VCs: how fair is the method of selection?

In Haryana, there is no criterion for the selection of Vice-Chancellors of universities (“Four Haryana VCs told to quit”, April 5). As a result, academics are worried about the calibre and expertise of the new successors to the four VCs who have resigned. Rules do provide for the appointment of VCs by the Chancellor on the advice of the government through a search committee. But how credible and fair is this method of selection? This method is also silent about the qualifications of a VC.

As inefficient and unworthy people are appointed as VCs, the universities have become hotbeds of corruption, financial scandals, favouritism, nepotism, intrigue, groupism and so on. If politicians, IAS officers, retired military officials are appointed as VCs, they will defeat the very purpose of a university.

To facilitate the smooth process of selection of a VC, a high-power committee should advice the government in the final stage. This panel should consist of the High Court Chief Justice, UGC member, eminent scientists and scholars. Conclusively, aspirants for VC’s post should meet all the requirements laid down by the UGC’s Fifth Pay Commission.



Dr S.P. GUPTA, Professor of Physics, Kurukshetra University, Kurukshetra


During his tenure as Union Education Minister, the late M.C. Chagla regretted the inclusion of education in the State List. Evidently, he deplored the method of appointment of vice-chancellors.

Sadly, we have many ignorant and incompetent men as VCs in most universities. No wonder, universities do not produce the kind of fervour that could trigger an academic revolution. An immediate reform could be to de-emphasise administration and decentralise it to the point where it will be seen as serving the needs of teaching and learning.

Prof UMESH KUMAR, Faridabad


Every change, mid-term or full term, of a Vice-Chancellor may or may not bring any academic improvement. However, it certainly brings chaos. Rather it adds to the existing chaos. New quarrel groups and lobbies are formed that aim at change in everything, from governing committees to the board of studies et al. Poor and almost forgotten academic interests remain as ignored as ever.

Unless our universities are allowed to be led by skilled professionals of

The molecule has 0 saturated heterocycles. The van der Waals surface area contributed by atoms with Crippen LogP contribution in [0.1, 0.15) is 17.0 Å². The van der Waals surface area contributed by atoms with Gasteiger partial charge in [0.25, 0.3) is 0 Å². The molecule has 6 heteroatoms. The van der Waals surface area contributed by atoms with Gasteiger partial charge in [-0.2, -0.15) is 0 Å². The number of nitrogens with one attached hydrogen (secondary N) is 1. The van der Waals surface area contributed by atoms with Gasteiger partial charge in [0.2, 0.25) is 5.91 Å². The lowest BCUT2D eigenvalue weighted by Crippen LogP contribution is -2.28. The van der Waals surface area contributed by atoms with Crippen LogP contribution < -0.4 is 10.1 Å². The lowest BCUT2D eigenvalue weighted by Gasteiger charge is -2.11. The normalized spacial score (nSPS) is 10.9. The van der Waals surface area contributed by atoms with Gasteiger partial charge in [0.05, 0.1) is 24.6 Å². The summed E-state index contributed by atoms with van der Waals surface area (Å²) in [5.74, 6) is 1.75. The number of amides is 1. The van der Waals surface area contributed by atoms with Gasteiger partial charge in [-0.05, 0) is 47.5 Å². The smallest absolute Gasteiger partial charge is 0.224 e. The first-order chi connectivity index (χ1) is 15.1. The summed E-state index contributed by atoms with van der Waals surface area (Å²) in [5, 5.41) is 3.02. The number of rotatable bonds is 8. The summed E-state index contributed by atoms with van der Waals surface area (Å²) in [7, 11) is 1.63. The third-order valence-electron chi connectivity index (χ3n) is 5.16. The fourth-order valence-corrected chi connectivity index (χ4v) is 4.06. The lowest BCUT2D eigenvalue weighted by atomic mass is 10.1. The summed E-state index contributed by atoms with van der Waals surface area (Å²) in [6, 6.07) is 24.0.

high intellect, instead of political pawns, Indian universities would soon lose both their credibility and the sheen that once used to be associated with them. The day is not far off when none would be ready to head a defunct, both academically and financially, university.

BALVINDER, Chandigarh

Accident-prone road

The stretch from Zirakpur to Kalka is becoming more and more risky for commuters. Though accidents occur frequently in this stretch, no steps have been taken to check them. Meanwhile, the volume of traffic has been increasing on this road every day.

Special dangerous zones are the ‘T’ junctions at Pinjore, Surajpur, Purana Panchkula Chowk and roads leading from Sectors 2, 3, 4, 12, 12 A, 20 and 21 of Panchkula. All these junctions are in urgent need of traffic lights to regulate traffic and check overspeeding. 

Four-laning has not yet started. The authorities concerned should immediately take measures to save the lives of innocent people.


No bank holiday

For the last two-three years most important holidays under the Negotiable Instruments Act have been cancelled. Recently, on the occasion of Holi, the Punjab government declared holiday in its offices but not for banks in the state.

However, its neighbouring states and Chandigarh UT declared holiday on account of Holi under the NI Act. There was no holiday for Shivaratri, Mahavir Jayanti, etc.

The step-motherly treatment meted out to bank employees in Punjab by the state government is sad. The employees’ unions should fight this attitude tooth and nail.


Job security a must

Uttaranchal Governor Sudarshan Agarwal recently said at a seminar in Chandigarh that job security for public servants was harmful (April 1). The policy of “hire and fire” resorted to by private companies cannot be applied for public service.

It will not be possible to attract talented persons to government jobs unless there is security of service as provided under Article 311 of our Constitution. Despite this provision, the bureaucrats are being exploited and victimised.

The harassed public servants knock the doors of the court for justice.

To remove corruption from among the public servants and the politicians, the youth should be taught moral and ethical values of our ancient culture. The spirit of “Tapasya and Sewa” (renunciation and service), propounded by Swami Vivekananda should be inculcated in them.

G.R. KALRA, Chandigarh

HOME PAGE | Punjab | Haryana | Jammu & Kashmir | Himachal Pradesh | Regional Briefs | Nation | Opinions |
| Business | Sports | World | Mailbag | Chandigarh | Ludhiana | Delhi |
| Calendar | Weather | Archive | Subscribe | Suggestion | E-mail |